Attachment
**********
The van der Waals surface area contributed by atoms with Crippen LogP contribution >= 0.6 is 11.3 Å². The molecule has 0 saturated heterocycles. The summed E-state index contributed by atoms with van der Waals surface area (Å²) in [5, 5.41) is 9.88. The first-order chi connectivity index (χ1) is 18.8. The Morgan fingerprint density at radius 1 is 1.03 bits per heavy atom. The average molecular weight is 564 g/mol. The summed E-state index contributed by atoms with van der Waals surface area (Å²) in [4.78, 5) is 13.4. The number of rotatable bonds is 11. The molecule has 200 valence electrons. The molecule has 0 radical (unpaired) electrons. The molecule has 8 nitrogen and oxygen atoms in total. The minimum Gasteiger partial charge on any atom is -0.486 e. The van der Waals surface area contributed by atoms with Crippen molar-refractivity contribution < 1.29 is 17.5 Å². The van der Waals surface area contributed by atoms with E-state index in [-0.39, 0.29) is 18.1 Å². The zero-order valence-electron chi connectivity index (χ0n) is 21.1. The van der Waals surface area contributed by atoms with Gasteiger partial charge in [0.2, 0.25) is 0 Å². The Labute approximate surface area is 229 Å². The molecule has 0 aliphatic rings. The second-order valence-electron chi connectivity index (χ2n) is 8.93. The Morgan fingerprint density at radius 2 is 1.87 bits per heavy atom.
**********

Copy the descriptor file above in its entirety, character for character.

The van der Waals surface area contributed by atoms with Crippen LogP contribution >= 0.6 is 11.3 Å². The molecule has 0 saturated heterocycles. The summed E-state index contributed by atoms with van der Waals surface area (Å²) in [5, 5.41) is 9.88. The first-order chi connectivity index (χ1) is 18.8. The Morgan fingerprint density at radius 1 is 1.03 bits per heavy atom. The average molecular weight is 564 g/mol. The summed E-state index contributed by atoms with van der Waals surface area (Å²) in [4.78, 5) is 13.4. The number of rotatable bonds is 11. The molecule has 200 valence electrons. The molecule has 0 radical (unpaired) electrons. The molecule has 8 nitrogen and oxygen atoms in total. The minimum Gasteiger partial charge on any atom is -0.486 e. The van der Waals surface area contributed by atoms with Crippen molar-refractivity contribution < 1.29 is 17.5 Å². The van der Waals surface area contributed by atoms with E-state index in [-0.39, 0.29) is 18.1 Å². The zero-order valence-electron chi connectivity index (χ0n) is 21.1. The van der Waals surface area contributed by atoms with Gasteiger partial charge in [0.2, 0.25) is 0 Å². The Labute approximate surface area is 229 Å². The molecule has 0 aliphatic rings. The second-order valence-electron chi connectivity index (χ2n) is 8.93. The Morgan fingerprint density at radius 2 is 1.87 bits per heavy atom.